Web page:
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Pick a Pet... But Not Just Any Pet

Reviewed by Dr. Alexis Seguin, DVM, MS, DACVIM on Thursday, April 2, 2015
Posted October 28, 2013 in A Vet's Life

Dr. Mike Paul explains discusses important considerations when choosing a pet. 

Most people at one time or another think, “I want a puppy!" (or a kitten or a fish aquarium or whatever the case may be). That thought must be pretty common. Recent surveys indicate that while 5% of US households share their homes with at least one bird, and 10% have fish and 5% have pocket pets, the clear preferences among American pet owners are dogs (39%) and cats (33%.)

What goes in to deciding which pet will share your home and when? Unfortunately, that decision is all too often emotional and impulsive when it really should be the result of thought and careful consideration. Even the question of "when" should be thought out. Over the years I’ve known too many overwhelmed clients who elected to get a puppy at the same time that they were welcoming a baby into the family. Another example would be ‘Christmas pets’ that are overwhelmed themselves by being introduced into a family during the already busy and chaotic holidays. Or teenagers who just have to have their own pet right before they move off to college so that both the student and the pet have to navigate a lonely transition period. Acclimating a pet into your environment takes a substantial commitment of both time and energy. Be sure that you can do the process justice.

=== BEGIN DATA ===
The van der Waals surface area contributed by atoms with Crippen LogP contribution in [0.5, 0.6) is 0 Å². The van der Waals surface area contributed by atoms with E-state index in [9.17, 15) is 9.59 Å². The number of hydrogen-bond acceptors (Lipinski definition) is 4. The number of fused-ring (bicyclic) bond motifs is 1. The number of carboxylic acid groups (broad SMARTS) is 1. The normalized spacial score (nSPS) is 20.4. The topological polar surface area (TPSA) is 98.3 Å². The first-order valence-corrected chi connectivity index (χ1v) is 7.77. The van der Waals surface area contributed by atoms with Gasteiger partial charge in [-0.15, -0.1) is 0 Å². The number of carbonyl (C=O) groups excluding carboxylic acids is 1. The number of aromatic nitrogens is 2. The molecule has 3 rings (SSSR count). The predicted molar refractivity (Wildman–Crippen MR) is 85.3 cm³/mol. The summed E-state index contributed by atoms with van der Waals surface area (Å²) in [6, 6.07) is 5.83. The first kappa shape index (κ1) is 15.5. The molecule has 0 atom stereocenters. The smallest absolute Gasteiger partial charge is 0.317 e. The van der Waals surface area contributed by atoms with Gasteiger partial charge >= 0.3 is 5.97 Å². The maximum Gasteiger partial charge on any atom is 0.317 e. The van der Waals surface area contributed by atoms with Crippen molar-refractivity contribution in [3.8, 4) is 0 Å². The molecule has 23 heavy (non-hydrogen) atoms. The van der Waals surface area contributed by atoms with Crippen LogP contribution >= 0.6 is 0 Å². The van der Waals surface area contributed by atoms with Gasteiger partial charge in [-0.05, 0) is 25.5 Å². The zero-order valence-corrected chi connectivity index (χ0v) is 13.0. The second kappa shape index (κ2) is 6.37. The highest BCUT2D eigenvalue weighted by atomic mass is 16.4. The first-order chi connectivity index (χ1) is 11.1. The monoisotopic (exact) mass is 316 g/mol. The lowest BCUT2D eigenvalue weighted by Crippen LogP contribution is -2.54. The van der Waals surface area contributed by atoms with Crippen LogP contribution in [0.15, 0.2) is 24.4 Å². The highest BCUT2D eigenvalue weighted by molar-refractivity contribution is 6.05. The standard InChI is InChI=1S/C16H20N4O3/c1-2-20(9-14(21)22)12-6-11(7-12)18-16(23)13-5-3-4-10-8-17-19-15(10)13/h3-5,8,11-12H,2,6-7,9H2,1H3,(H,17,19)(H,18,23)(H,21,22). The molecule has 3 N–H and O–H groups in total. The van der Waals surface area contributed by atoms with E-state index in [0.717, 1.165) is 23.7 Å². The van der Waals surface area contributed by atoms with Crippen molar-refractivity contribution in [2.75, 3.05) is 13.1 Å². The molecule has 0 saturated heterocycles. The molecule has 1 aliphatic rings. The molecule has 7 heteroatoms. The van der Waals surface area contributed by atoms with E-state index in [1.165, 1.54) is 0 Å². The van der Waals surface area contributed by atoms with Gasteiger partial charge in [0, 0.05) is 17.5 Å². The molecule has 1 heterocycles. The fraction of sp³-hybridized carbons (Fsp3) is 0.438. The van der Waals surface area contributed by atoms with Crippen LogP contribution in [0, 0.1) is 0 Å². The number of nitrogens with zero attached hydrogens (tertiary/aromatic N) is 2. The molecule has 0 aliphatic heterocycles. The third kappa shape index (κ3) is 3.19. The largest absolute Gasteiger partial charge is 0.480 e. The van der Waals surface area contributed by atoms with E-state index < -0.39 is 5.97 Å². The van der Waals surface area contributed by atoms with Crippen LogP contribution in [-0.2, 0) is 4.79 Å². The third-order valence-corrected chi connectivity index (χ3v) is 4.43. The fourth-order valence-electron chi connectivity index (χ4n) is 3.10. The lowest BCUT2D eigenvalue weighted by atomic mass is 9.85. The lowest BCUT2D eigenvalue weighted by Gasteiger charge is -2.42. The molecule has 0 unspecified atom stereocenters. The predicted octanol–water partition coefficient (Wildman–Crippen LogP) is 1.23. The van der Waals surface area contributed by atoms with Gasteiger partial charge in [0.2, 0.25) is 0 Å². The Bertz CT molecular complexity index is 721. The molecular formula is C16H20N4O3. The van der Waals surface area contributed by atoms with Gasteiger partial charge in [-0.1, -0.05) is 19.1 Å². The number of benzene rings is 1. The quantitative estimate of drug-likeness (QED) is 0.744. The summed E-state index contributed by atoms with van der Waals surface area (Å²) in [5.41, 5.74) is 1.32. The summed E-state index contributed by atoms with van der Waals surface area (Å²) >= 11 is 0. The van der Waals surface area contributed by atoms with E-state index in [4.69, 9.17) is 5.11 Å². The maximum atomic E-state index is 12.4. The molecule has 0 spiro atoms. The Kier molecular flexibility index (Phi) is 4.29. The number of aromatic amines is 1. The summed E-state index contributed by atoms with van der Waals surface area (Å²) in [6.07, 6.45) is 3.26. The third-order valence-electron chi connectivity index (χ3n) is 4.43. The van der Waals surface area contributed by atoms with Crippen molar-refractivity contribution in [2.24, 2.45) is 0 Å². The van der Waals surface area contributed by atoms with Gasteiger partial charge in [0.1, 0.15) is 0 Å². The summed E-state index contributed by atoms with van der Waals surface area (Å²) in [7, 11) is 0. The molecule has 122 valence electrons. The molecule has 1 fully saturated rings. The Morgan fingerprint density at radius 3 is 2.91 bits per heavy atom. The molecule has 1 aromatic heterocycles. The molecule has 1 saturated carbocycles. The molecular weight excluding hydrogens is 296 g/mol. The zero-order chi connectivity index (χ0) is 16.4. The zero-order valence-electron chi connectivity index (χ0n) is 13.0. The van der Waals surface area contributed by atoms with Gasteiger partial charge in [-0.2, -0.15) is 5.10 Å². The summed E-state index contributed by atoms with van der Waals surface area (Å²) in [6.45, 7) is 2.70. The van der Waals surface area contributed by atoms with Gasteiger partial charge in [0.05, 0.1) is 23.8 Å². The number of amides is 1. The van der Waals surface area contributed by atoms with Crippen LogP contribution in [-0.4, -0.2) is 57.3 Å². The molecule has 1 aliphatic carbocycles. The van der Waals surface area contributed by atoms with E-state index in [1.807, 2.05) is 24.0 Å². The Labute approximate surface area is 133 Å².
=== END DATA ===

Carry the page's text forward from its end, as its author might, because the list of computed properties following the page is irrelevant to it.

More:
When the time is right, the choice of which pet is primarily personal preference; but lifestyle, available space, and the wishes of other family members should play a role. Owners of exotic pets (those species other than dogs and cats) often have a genuine fascination as a hobbyist or prior experience and/or interest owning non-traditional pets. If you are considering owning an exotic pet, the very first step is to educate yourself. Before you invest in expensive reptiles, valuable fish or even many birds, talk to your veterinarian. Far too many of these animals lead un-enriched lives and in fact merely exist in tanks and cages. They are extremely sensitive to their environment and may be weakened or even die if not properly cared for let alone should they have medical problems. And finding a veterinarian who is really an expert in treating fish or birds or exotic reptiles may be difficult depending on where you live. My advice is to avoid getting an unusual pet you are simply

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Mike has more than 35 years of experience in companion animal veterinary practice and is a valued member of IDEXX’s Pet Health Network team since 2013.

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The opinions and views expressed in this post are those of the author's and do not necessarily represent the beliefs, policies or positions of all veterinarians, Pet Health Network, IDEXX Laboratories, Inc. or its affiliates and partner companies.